Dynamic coronary obstruction as a cause of angina pectoris: Implications regarding therapy

Stephen E. Epstein*, Richard O. Cannon, Rita M. Watson, Martin B. Leon, Robert O. Bonow, Douglas R. Rosing

*Corresponding author for this work

Research output: Contribution to journalArticlepeer-review

18 Scopus citations

Abstract

The strong link demonstrated at autopsy between coronary atherosclerosis and angina pectoris led to the important concept that a fixed obstruction of 1 or more coronary arteries was the pathophysiologic cause of angina: myocardial ischemia and angina occurred when myocardial oxygen demand out-stripped the capacity of the diseased coronary artery to deliver oxygen. Therapeutic strategies were based on attempts to lower myocardial oxygen needs induced by physical and emotional stress. However, the finding that dynamic increases in coronary vascular resistance can also either precipitate ischemia or reduce the threshold of myocardial oxygen consumption (MVO2) at which it occurs has profoundly altered our understanding of the pathophysiologic features of angina and, therefore, its treatment. Dynamic coronary obstruction can occur at the large-vessel level, causing Prinzmetal's or variant angina. It is also possible that in some patients a continuum of large-vessel coronary vasoconstrictor tone exists, causing the common clinical situation manifested by angina with variable thresholds of onset. Recent studies have demonstrated that increases in the resistance offered to flow by small coronary arteries too small to be imaged by angiography can also decrease anginal threshold. The fact that ischemia can be precipitated by dynamic increases in large- or small-vessel coronary resistance has important implications for the therapy of angina pectoris. In those persons who mostly have a dynamic component contributing to their coronary obstruction, primary intervention with vasodilator therapy, including nitrates and calcium-channel blocking agents, are probably most effective therapeutically. In those persons with fixed obstruction and little evidence of a dynamic component, the traditional therapeutic approach designed to reduce myocardial oxygen consumption would be most efficacious. This would include the use of nitrates and β blockers. On the other hand, those persons who have a combination of fixed and dynamic obstruction might benefit either from interventions designed either to lower MVO2 or to relieve obstruction; some patients might require both approaches for optimal symptomatic control. The recognition that dynamic influences can profoundly exacerbate the degree of coronary obstruction at either the large- or small-vessel level should influence medical approaches to the alleviation of ischemic pain and result in more effective treatment of anginal syndromes.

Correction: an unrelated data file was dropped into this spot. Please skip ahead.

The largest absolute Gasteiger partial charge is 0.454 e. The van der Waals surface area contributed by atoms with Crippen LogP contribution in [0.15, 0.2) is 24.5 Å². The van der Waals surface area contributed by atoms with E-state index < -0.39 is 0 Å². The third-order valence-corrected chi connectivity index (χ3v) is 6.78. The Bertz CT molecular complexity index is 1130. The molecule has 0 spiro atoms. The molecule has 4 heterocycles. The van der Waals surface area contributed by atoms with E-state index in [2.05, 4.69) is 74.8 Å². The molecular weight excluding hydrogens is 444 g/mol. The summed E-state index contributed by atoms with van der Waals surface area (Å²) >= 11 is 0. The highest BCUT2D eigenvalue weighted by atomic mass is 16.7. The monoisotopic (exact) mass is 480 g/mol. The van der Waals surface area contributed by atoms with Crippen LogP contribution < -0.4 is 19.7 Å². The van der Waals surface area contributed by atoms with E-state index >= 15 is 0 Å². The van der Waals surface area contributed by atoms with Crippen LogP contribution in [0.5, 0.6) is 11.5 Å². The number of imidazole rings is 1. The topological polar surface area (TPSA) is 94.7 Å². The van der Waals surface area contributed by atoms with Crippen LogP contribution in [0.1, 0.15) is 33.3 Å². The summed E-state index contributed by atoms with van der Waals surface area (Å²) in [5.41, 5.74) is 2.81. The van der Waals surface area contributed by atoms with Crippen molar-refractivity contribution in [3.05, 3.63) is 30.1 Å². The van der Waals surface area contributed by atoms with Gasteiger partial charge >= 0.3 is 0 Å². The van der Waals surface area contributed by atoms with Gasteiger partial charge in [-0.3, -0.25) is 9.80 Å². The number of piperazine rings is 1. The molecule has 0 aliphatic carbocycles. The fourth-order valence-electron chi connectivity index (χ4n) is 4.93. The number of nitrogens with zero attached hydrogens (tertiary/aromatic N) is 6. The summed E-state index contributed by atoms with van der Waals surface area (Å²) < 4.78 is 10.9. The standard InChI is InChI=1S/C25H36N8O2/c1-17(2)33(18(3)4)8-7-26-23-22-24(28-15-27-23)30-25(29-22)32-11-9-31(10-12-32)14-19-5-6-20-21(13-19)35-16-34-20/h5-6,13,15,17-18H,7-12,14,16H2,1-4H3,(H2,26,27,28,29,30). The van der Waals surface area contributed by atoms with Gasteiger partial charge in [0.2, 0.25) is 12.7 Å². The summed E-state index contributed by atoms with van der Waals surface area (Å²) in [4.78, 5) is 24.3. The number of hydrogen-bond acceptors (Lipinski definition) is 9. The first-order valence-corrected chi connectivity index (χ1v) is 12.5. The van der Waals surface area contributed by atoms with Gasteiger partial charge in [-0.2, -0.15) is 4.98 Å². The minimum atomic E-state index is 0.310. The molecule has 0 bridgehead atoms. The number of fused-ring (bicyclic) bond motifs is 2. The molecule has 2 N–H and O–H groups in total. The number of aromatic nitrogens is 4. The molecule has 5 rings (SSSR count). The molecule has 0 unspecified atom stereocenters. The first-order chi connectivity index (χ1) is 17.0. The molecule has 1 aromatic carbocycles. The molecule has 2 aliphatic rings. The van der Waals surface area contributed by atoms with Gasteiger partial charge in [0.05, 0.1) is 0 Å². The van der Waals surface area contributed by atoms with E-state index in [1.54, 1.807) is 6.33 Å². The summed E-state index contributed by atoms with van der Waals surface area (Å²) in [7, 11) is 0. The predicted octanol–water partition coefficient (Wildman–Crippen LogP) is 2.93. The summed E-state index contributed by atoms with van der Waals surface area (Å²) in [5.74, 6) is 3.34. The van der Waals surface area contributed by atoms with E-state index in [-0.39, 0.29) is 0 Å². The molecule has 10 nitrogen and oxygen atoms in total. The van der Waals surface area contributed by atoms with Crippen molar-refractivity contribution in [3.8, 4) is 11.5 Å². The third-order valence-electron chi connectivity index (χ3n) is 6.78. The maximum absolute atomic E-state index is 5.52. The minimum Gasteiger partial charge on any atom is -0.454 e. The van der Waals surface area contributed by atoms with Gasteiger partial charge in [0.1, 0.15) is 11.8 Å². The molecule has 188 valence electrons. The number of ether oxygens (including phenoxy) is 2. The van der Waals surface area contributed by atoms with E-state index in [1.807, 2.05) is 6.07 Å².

Original languageEnglish (US)
JournalThe American journal of cardiology
Volume55
Issue number3
DOIs
StatePublished - Jan 25 1985

ASJC Scopus subject areas

  • Cardiology and Cardiovascular Medicine

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